And so, now that the European “death wish” has been dealt with, at least temporarily and hopefully for ever, it is time to deal with the other major evil, “complacency”.
In one of the most memorable phrases ever written about Celtic, Woods and Campbell in “The Glory And The Dream” say, in the context of the European Cup final of 1970 “the serpent of complacency had entered Paradise”.
This phrase shows a commendable knowledge of the Old Testament, and the imagery is striking – Complacency slithers in quietly, no-one notices it – and then suddenly, like a cancer, it destroys everything.
So if the serpent is seen anywhere near Celtic Park, Lennoxtown or even the team bus or the dressing room at Hampden (even as late as half-time!), it must be immediately attacked with sticks until it is dead.
I apologise for upsetting animal rights sympathisers here, but Complacency is a real evil, and like most evils, it is not always obvious.
It comes in the guise of the feeling that Sunday is going to be a great day, not matter how we play. It tells us that we are a far better team than Aberdeen (which is true) that Aberdeen had a dreadful game against Motherwell last Saturday (also true and admitted by Mr McInnes and most supporters) and that therefore we don’t have to be bothered too much about what they can do to us.
Yet it was a previous Aberdeen Manager, one Alex Ferguson, who always told his men to assume that they were playing Real Madrid every game. He had a fair amount of success too, I seem to recall.
We must never under-estimate the opposition, for the memory stays fresh in many of us of all those League Cup finals in the 1970s when we did just that.
Aberdeen do have some good players – a first rate goalkeeper in Joe Lewis, a tough defender in Shay Logan (who seems to have a “thing” about Celtic), and Lewis Ferguson who for genetic and dynastic reasons will want to do well against Celtic.
And of course we know all about Gary Mackay Steven and Niall McGinn.
There is enough there for us to be concerned about – but I say “concerned” and not “depressed”. We have a lot better, but the important thing is “Can they do it on Sunday?”.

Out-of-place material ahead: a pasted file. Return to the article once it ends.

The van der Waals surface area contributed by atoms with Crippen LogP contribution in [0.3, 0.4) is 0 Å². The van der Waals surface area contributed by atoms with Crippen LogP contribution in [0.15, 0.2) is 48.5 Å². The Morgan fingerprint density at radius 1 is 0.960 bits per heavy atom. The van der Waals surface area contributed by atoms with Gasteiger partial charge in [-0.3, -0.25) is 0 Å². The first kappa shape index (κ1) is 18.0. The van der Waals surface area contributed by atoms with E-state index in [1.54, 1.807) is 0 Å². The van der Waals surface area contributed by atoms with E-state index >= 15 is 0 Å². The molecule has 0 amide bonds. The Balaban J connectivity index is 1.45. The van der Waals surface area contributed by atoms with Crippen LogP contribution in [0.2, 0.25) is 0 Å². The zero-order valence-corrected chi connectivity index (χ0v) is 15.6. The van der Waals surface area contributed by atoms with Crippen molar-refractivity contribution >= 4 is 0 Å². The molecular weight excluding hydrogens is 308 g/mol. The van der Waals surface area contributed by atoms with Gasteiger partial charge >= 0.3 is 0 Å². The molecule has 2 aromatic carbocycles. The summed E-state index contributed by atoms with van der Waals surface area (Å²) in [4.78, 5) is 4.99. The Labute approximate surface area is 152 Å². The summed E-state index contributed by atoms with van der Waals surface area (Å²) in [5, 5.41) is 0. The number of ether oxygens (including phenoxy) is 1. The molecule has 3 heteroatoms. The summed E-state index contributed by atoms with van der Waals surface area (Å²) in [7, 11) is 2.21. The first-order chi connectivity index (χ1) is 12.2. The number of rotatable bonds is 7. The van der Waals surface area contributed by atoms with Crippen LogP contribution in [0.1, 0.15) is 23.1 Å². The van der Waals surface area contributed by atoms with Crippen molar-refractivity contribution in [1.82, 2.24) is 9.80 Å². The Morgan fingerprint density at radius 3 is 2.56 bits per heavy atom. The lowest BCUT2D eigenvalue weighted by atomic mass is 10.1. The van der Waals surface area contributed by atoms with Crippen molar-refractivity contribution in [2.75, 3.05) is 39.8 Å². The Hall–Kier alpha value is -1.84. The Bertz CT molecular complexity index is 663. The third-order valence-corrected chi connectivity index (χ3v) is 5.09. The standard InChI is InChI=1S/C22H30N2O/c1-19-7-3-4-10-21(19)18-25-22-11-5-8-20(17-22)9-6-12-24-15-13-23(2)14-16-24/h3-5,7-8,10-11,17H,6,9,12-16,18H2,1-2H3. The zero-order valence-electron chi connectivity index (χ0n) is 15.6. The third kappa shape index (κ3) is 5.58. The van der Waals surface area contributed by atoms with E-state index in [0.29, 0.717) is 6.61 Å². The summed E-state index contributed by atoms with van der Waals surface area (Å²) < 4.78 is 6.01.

Cliches like “stepping up to the plate” “turning up” and “doing it on the day” come roaring out like Niagara Falls … but they are a vital part of the footballer’s equipment.
I remain confident without being arrogant.
We do have better players, but there must be the motivation, the determination and the professionalism.
Medals and trophies remain important, and the only team at the moment who can beat Celtic are Celtic themselves.
And do we honestly want to see an open-topped bus going up Union Street in Aberdeen bedecked in red, while everyone else sneers about the death of the “treble treble” and tells us that this was “a good result for Scottish football”?
The best sight in Scottish football has always been and will remain the sight of a Celtic team on song, playing fast attractive Jimmy Johnstone and Bobby Lennox type of football, and scoring loads of goals!
I want to see that on Sunday, and I also want to see green and white ribbons on the Scottish League Cup for the 18th time!
No complacency, please, Celtic!
Try David’s League Cup Quiz and see how you get on…
Also on The Celtic Star…
‘Inch Perfect,’ Scotty Sinclair’s Forrest praise…See HERE.
‘The Salzburg game will be a fantastic demonstration of what the Celtic support is about,’ Brendan…See HERE.
Celtic’s League Cup Wins, No.13: Dion Dublin’s one and only medal…See HERE.
Jim Craig – 3-0 to Celtic and the fans went wild with delight…See HERE.
‘Victory in Europe: A Celebration has been Reported,’ David Potter…See HERE.
Rosenborg 0-1 Celtic: Video, This is the Day, This is the Day that we Win Away…See HERE.